Just two more keynotes till lunch, but these are larger ones (the previous speakers were 15 minutes apiece; these are 45). I’ll try to take good notes; every conference always says they’re going to make all the slides available afterwards but at best they usually get a 50% success rate on that.
First, Luiz Barroso from Google speaks on energy efficient operations. Now, server usage is only about 1% of total electricity consumption, but it doubled between 2000 and 2005. Measuring computing energy efficiency is harder than measuring a refrigerator or the like. Efficiency is defined as work done/energy used in physics terms. Efficiency for IT can be broken down into computing efficiency (work done/chip energy), server efficiency (chip energy/server energy) and server room efficiency (server energy/server room energy). Surveys show an average PUE (1/server room efficiency) of 1.83, and power supplies dissipate 25% of the power going to servers uselessly, more in PCs. Servers have poor (computing) energy efficiency in their most common usage range.
How do we address this? First, the power provisioning problem in the data center. Energy isn’t the largest cost – building the center itself takes $10-$22 per watt, but the 10 year power is $9/watt. Efficiency saves on both. According to the uptime institute, the average cost breakdown is datacenter – 28%, electricity – 22%, hardware – 50%. (Software dwarfs this in many shops, I’ll note.)
To provision efficiently, consolidate to the minimum number of servers (duh). Also, measure power use, don’t trust nameplates. Study trends and investigate oversubscription potential (ICSA ’07 article on this). So you can provision more tightly.
They did a six month study at Google. It was a model that measured power at the rack, PDU (500-800 machines), and cluster (5k machines) levels and characterized four different workloads over 5k servers. They wanted to find the potential of various energy saving techniques. Because of scaling, they found that the larger the group, the more oversubscription – a given rack may be at peak power 50% of the time, but a PDU only 20, and a cluster 10. Also, different workloads have different power consumption requirements and thus mixing workloads is more efficient. So don’t fix oversubscription at the small grain (rack) level, but at the datacenter level. In other words, you don’t need to provision power enough to run everything at peak usage – do less. Profile app power usage and mix workloads, and manage the risk of overload by having some lower-priority “victim” workload.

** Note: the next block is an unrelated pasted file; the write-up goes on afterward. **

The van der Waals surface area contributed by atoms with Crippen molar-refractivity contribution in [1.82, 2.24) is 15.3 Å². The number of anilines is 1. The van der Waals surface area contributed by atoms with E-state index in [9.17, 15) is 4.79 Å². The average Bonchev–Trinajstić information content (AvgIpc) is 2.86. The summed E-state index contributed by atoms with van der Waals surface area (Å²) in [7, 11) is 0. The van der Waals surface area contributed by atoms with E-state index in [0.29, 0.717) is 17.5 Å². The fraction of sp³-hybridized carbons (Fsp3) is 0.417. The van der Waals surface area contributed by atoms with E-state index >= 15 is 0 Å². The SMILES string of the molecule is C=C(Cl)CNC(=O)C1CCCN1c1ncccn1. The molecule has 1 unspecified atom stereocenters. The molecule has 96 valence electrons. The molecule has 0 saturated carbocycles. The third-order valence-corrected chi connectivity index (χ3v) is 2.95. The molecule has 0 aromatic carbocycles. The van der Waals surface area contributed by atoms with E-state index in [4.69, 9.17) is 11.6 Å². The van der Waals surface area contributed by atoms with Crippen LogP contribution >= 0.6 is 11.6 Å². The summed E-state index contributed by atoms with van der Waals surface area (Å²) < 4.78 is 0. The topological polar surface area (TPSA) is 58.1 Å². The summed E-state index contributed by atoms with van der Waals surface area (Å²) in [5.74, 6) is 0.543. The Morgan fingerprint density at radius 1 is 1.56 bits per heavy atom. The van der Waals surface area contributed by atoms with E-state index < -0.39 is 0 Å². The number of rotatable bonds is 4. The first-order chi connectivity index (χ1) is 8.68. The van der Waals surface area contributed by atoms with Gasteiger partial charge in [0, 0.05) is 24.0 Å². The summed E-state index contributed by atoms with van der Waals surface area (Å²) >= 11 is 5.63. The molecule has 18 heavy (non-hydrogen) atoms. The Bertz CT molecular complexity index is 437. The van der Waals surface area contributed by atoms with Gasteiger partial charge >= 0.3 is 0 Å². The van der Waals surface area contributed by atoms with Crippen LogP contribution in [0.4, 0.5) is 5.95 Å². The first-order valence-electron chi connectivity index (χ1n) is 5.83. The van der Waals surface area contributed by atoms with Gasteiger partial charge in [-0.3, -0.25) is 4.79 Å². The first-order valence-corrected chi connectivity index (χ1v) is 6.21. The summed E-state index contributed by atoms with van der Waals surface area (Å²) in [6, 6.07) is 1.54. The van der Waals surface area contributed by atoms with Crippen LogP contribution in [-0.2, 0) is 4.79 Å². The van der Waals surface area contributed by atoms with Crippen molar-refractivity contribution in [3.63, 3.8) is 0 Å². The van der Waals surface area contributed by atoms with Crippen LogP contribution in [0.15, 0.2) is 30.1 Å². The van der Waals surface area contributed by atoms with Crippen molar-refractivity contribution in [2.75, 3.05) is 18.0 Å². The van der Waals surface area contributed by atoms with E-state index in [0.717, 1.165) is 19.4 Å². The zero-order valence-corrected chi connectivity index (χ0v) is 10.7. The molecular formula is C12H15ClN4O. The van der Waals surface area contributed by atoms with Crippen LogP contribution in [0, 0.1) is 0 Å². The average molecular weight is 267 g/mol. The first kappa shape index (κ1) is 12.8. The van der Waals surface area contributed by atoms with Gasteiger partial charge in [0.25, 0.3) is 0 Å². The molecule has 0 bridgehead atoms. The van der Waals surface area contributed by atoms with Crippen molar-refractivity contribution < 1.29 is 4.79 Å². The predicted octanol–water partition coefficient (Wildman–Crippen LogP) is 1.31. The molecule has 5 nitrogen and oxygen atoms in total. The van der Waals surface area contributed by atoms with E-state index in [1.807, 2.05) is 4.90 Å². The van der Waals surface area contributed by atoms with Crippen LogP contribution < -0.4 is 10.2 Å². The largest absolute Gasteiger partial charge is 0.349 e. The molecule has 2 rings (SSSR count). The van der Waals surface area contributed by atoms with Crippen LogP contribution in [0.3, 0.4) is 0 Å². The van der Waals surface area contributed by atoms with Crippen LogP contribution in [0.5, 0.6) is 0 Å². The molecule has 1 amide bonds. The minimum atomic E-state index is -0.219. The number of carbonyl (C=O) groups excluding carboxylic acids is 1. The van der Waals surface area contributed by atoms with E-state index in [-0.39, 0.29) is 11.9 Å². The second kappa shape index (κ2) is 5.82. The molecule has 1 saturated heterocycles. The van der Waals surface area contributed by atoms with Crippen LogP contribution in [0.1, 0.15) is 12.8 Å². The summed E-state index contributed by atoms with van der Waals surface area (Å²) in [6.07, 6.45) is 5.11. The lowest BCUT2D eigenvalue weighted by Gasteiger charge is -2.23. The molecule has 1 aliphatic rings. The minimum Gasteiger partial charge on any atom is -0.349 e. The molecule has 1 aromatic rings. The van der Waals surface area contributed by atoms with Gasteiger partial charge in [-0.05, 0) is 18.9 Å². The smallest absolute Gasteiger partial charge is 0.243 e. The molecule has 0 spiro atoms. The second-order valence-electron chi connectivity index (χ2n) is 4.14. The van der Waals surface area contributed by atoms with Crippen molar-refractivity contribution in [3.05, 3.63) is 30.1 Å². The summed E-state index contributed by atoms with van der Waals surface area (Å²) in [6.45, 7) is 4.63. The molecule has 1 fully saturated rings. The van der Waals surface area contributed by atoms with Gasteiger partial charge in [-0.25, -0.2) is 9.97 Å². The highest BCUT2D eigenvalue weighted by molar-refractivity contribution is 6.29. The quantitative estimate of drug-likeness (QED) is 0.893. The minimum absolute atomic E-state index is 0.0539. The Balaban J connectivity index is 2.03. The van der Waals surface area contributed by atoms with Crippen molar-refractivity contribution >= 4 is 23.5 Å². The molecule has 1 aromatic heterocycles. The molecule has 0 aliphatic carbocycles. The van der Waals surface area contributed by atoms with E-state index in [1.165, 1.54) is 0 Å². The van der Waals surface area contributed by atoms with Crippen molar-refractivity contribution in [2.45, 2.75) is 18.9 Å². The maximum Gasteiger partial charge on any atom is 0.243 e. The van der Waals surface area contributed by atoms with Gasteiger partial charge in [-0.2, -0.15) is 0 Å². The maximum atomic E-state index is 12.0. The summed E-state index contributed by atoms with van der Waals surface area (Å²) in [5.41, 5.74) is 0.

This is of interest to us at NI; we’re even now building out more data center space in our HQ and will be building one in our new third manufacturing site.
Now, he switches to talking about “energy-proportional computing.” Servers aren’t often very idle in real structures. High performance and high availability requires load balancing and wide data distribution mean no “idle,” but lots of “low activity.” And you have to overprovision, you can’t target 90% utilization on the Web. They created GFS to distribute data, which is replica based. Reads are load balanced but writes have to go to all replicas. So “sleep” or “power down” functionality is not real useful for servers. Don’t focus on efficiency at peak – you’re seldom at peak. Power efficiency is generally worse when a server is underutilized. There’s a new SPECPower benchmark, interesting, and it shows performance to power ratios dropping sharply with lowered target load.
So Luiz wants machines that scale power use linearly! Basically, current server power usage scales less-than-linear with workload. So at low workload, it’s still using a buttload of power. Of the components (CPU, RAM, Disk, other) the CPUs are actually doing OK at scaling. But that means that CPU power schemes (DVS) are becoming diminishing returns. Idle CPUs consume less than 30% of their peak energy, but RAM – 50%; disks – 75%; networking – 85%. Energy proportionality would save them lots (doesn’t affect peak). Now there’s nothing *you* can do about proportionality, unless you’re making computers. But you can harass your suppliers. (Easy to say if you’re someone like Google; for most of us when we talk to our suppliers about stuff like this they just chuckle and give us a swirlie.)
In conclusion – write fast code! All the infrastructure work in the world can have about a 50% effect, but software engineering impact is almost without bound. (I actually drill this point into our new programmers in hew hire training.) Consider reduction of all energy-related costs and bug suppliers about proportionality. And join up at climatesaverscomputing.org!
The second big keynote is by Javier Soltero of Hyperic. Cloud computing is nice, but you’re not going to move over to it 100%. And clouds add complexity, like any abstraction. So you are faced with questions – is the problem my app, or is it the cloud? If you can’t get the visibility, you can’t trust it. Hyperic started to try to solve this with HypericHQ. They put up http://www.cloudstatus.com/, a status of the AWS cloud, and will be adding clouds as they go. You can go see metrics like EC2 instance deployment latency (about a minute on average, for the record). So the site is kinda like Keynote for the cloud. Spiffy enough. Not too much more to write about it though.
A humorous note, that their bank cut them off because they were transferring a penny back and forth between accounts every minute with their payment system monitoring. Synthetic monitoring often can have “unintended side effects” of this sort. Caveat monitor!
And now – lunch. More to come!